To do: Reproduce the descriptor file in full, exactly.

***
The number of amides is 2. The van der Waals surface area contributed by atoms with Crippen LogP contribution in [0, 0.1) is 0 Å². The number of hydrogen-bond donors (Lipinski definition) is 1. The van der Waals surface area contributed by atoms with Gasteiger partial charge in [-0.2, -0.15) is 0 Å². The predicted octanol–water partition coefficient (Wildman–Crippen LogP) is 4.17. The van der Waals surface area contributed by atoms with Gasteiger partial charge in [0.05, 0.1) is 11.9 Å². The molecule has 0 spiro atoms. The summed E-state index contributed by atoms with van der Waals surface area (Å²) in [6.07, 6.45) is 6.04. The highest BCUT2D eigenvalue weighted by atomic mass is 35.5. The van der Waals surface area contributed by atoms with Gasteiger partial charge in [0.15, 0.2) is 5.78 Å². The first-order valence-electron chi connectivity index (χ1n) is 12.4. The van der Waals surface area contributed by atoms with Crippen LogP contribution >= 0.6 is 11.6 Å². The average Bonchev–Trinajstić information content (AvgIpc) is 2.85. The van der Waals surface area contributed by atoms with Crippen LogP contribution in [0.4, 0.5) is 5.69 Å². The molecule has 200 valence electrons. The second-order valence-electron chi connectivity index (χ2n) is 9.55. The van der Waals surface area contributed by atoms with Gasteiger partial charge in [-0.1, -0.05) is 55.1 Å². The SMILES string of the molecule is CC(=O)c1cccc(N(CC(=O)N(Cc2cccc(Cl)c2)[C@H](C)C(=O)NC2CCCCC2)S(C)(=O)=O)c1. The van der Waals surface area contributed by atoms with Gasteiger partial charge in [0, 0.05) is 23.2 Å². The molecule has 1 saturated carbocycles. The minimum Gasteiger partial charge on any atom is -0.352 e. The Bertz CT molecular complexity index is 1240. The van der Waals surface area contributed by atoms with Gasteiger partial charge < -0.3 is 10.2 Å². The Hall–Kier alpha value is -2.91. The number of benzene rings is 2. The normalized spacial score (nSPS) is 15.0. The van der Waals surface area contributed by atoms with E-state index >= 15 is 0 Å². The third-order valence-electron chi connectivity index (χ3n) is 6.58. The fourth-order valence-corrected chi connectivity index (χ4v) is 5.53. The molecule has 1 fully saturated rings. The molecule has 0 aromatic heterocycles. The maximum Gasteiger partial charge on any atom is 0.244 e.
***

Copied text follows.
The number of amides is 2. The van der Waals surface area contributed by atoms with Crippen LogP contribution in [0, 0.1) is 0 Å². The number of hydrogen-bond donors (Lipinski definition) is 1. The van der Waals surface area contributed by atoms with Gasteiger partial charge in [-0.2, -0.15) is 0 Å². The predicted octanol–water partition coefficient (Wildman–Crippen LogP) is 4.17. The van der Waals surface area contributed by atoms with Gasteiger partial charge in [0.05, 0.1) is 11.9 Å². The molecule has 0 spiro atoms. The summed E-state index contributed by atoms with van der Waals surface area (Å²) in [6.07, 6.45) is 6.04. The highest BCUT2D eigenvalue weighted by atomic mass is 35.5. The van der Waals surface area contributed by atoms with Gasteiger partial charge in [0.15, 0.2) is 5.78 Å². The first-order valence-electron chi connectivity index (χ1n) is 12.4. The van der Waals surface area contributed by atoms with Crippen LogP contribution >= 0.6 is 11.6 Å². The average Bonchev–Trinajstić information content (AvgIpc) is 2.85. The van der Waals surface area contributed by atoms with Crippen LogP contribution in [0.4, 0.5) is 5.69 Å². The molecule has 200 valence electrons. The second-order valence-electron chi connectivity index (χ2n) is 9.55. The van der Waals surface area contributed by atoms with Gasteiger partial charge in [-0.1, -0.05) is 55.1 Å². The SMILES string of the molecule is CC(=O)c1cccc(N(CC(=O)N(Cc2cccc(Cl)c2)[C@H](C)C(=O)NC2CCCCC2)S(C)(=O)=O)c1. The van der Waals surface area contributed by atoms with Gasteiger partial charge in [0, 0.05) is 23.2 Å². The molecule has 1 saturated carbocycles. The minimum Gasteiger partial charge on any atom is -0.352 e. The Bertz CT molecular complexity index is 1240. The van der Waals surface area contributed by atoms with Gasteiger partial charge < -0.3 is 10.2 Å². The Hall–Kier alpha value is -2.91. The number of benzene rings is 2. The normalized spacial score (nSPS) is 15.0. The van der Waals surface area contributed by atoms with E-state index >= 15 is 0 Å². The third-order valence-electron chi connectivity index (χ3n) is 6.58. The fourth-order valence-corrected chi connectivity index (χ4v) is 5.53. The molecule has 1 fully saturated rings. The molecule has 0 aromatic heterocycles. The maximum Gasteiger partial charge on any atom is 0.244 e.